My son will leave on Friday, with friends, on a 10-day trip to Disney in Florida. This is the first time he has been away from his mother and I for so long. I suppose in an odd sort of way it shows how “grown up” he is becoming, but it is an unusual feeling for me all the same.
I’ll admit that I’ve had some bad dreams lately of some terrible [usually random] fate befalling him while he’s away… It doesn’t help that I’ve come across pictures of some of the chaos going on in Syria depicting children, about his age, working in munitions factories and becoming casualties (and fatalities) in the fighting.
I won’t post a picture here (for multiple reasons) but you can find a lot of images here if you so choose. There is one particular slide there that I think looks a lot like my son, and you might imagine the mental gymnastics that initiated.
Even so, I’m quite certain any concerns I have are merely representations of fiction — my various insecurities breaking loose a little. I have no reason at all to be worried as he is with trusted friends and he can probably take care of himself almost as well as I can.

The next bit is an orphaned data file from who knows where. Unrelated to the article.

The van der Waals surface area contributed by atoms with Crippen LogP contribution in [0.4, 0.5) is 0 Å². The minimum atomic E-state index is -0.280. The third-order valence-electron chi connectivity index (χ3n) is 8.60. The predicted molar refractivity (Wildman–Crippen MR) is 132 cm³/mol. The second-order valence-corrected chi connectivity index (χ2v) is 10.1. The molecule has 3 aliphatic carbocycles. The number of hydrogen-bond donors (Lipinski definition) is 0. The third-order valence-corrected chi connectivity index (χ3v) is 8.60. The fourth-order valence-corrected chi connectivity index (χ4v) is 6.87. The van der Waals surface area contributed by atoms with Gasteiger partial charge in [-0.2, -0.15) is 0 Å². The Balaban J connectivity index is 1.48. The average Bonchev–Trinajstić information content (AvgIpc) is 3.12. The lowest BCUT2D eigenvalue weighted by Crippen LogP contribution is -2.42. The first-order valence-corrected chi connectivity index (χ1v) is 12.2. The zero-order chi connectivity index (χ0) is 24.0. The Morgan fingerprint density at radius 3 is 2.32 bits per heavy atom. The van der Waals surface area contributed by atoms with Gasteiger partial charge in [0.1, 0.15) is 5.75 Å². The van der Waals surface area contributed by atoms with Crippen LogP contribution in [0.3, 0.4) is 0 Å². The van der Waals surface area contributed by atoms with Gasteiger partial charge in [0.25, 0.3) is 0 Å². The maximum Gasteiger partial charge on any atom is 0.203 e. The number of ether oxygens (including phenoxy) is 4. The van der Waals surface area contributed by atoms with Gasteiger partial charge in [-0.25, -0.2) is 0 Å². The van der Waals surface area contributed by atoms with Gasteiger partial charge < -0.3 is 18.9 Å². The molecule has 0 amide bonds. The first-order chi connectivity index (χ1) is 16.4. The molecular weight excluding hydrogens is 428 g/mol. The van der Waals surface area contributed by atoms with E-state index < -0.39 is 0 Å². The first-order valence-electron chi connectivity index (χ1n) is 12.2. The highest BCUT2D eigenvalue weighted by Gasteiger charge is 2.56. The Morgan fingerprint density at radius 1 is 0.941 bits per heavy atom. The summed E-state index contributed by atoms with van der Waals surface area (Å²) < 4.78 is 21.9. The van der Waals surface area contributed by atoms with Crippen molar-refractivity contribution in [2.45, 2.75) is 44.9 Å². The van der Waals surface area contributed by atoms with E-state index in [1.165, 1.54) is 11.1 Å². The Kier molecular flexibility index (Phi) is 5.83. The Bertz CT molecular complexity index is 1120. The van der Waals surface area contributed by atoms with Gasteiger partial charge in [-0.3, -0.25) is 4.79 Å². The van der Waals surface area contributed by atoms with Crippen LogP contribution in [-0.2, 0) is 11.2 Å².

And Disney isn’t anything like Syria, thankfully.
Perhaps it is still a good reminder to those of us who worry about our children when they are away… some families don’t have the luxury of worrying. When we’re worrying about what might happen, for many of us, the statistical probability of our child writhing in agony on a crude operating table after your home has been, quite literally, bombed is, well, pretty negligible.
But families in Syria are living that nightmare. There, many children my son’s age are fighting [and dying] alongside their parents. They’re learning the result of hate, the misery of hunger and anger, and the reality of death first-hand. I have this sickening feeling that they do not possess the wisdom to assimilate these experiences, and it will probably lead them down paths that cause more of the same for both themselves and others.
I suppose the fact that my mind has somehow gone off on this tangent goes to show how I am still affected by a certain measure of irrationality; and maybe that isn’t all bad.
Hold your children close and appreciate them. Let them enjoy their childhood — don’t accidentally make them grow up too soon. Be mindful of how good they really have life and help them understand and respect that fact as they grow up and their own individual capacities make it possible to do so.
Be well, friends!